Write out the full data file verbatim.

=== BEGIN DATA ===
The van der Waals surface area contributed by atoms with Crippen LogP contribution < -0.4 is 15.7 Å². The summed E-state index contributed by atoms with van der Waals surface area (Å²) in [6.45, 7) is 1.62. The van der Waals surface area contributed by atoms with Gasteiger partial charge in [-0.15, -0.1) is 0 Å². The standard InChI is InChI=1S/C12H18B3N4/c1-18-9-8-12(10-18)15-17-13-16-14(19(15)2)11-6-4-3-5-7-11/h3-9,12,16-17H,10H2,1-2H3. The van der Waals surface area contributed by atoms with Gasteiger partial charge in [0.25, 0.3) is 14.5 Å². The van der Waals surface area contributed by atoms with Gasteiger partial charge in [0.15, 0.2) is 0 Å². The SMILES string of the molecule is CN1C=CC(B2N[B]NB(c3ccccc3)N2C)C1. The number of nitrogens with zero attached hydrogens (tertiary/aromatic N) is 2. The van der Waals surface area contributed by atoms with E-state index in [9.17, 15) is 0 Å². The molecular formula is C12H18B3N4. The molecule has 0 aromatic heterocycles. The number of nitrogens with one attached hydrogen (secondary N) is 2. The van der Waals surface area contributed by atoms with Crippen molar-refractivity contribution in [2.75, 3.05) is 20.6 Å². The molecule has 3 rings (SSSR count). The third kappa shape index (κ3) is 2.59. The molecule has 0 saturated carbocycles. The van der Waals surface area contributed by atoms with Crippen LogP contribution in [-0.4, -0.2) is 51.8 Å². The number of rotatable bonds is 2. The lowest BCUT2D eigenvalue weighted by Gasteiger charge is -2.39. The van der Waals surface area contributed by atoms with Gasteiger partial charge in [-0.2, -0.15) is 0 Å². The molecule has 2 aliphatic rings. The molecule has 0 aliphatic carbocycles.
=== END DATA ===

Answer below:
The van der Waals surface area contributed by atoms with Crippen LogP contribution < -0.4 is 15.7 Å². The summed E-state index contributed by atoms with van der Waals surface area (Å²) in [6.45, 7) is 1.62. The van der Waals surface area contributed by atoms with Gasteiger partial charge in [-0.15, -0.1) is 0 Å². The standard InChI is InChI=1S/C12H18B3N4/c1-18-9-8-12(10-18)15-17-13-16-14(19(15)2)11-6-4-3-5-7-11/h3-9,12,16-17H,10H2,1-2H3. The van der Waals surface area contributed by atoms with Gasteiger partial charge in [0.25, 0.3) is 14.5 Å². The van der Waals surface area contributed by atoms with Gasteiger partial charge in [0.15, 0.2) is 0 Å². The SMILES string of the molecule is CN1C=CC(B2N[B]NB(c3ccccc3)N2C)C1. The number of nitrogens with zero attached hydrogens (tertiary/aromatic N) is 2. The van der Waals surface area contributed by atoms with E-state index in [9.17, 15) is 0 Å². The molecular formula is C12H18B3N4. The molecule has 0 aromatic heterocycles. The number of nitrogens with one attached hydrogen (secondary N) is 2. The van der Waals surface area contributed by atoms with Crippen molar-refractivity contribution in [2.75, 3.05) is 20.6 Å². The molecule has 3 rings (SSSR count). The third kappa shape index (κ3) is 2.59. The molecule has 0 saturated carbocycles. The van der Waals surface area contributed by atoms with Crippen LogP contribution in [-0.4, -0.2) is 51.8 Å². The number of rotatable bonds is 2. The lowest BCUT2D eigenvalue weighted by Gasteiger charge is -2.39. The van der Waals surface area contributed by atoms with Gasteiger partial charge in [-0.2, -0.15) is 0 Å². The molecule has 2 aliphatic rings. The molecule has 0 aliphatic carbocycles.